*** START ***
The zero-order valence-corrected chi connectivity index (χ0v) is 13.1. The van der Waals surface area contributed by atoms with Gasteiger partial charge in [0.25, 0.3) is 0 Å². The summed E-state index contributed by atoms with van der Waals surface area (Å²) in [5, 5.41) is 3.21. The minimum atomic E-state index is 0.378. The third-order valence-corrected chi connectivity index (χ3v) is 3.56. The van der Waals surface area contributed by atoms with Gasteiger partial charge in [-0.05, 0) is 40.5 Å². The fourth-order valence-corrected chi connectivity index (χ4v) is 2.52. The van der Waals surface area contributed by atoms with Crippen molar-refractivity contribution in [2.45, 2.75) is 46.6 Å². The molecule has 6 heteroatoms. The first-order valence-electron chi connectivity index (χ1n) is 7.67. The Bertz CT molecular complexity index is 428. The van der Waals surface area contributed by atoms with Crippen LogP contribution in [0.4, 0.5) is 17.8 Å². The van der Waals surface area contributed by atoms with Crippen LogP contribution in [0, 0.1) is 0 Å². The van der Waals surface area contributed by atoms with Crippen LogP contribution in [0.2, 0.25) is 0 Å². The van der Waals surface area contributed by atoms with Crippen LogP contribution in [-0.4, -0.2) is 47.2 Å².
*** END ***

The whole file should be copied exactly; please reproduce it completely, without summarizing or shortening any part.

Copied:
The zero-order valence-corrected chi connectivity index (χ0v) is 13.1. The van der Waals surface area contributed by atoms with Gasteiger partial charge in [0.25, 0.3) is 0 Å². The summed E-state index contributed by atoms with van der Waals surface area (Å²) in [5, 5.41) is 3.21. The minimum atomic E-state index is 0.378. The third-order valence-corrected chi connectivity index (χ3v) is 3.56. The van der Waals surface area contributed by atoms with Gasteiger partial charge in [-0.05, 0) is 40.5 Å². The fourth-order valence-corrected chi connectivity index (χ4v) is 2.52. The van der Waals surface area contributed by atoms with Crippen molar-refractivity contribution in [2.45, 2.75) is 46.6 Å². The molecule has 6 heteroatoms. The first-order valence-electron chi connectivity index (χ1n) is 7.67. The Bertz CT molecular complexity index is 428. The van der Waals surface area contributed by atoms with Crippen LogP contribution in [0.4, 0.5) is 17.8 Å². The van der Waals surface area contributed by atoms with Crippen LogP contribution in [0, 0.1) is 0 Å². The van der Waals surface area contributed by atoms with Crippen LogP contribution in [0.2, 0.25) is 0 Å². The van der Waals surface area contributed by atoms with Crippen LogP contribution in [-0.4, -0.2) is 47.2 Å².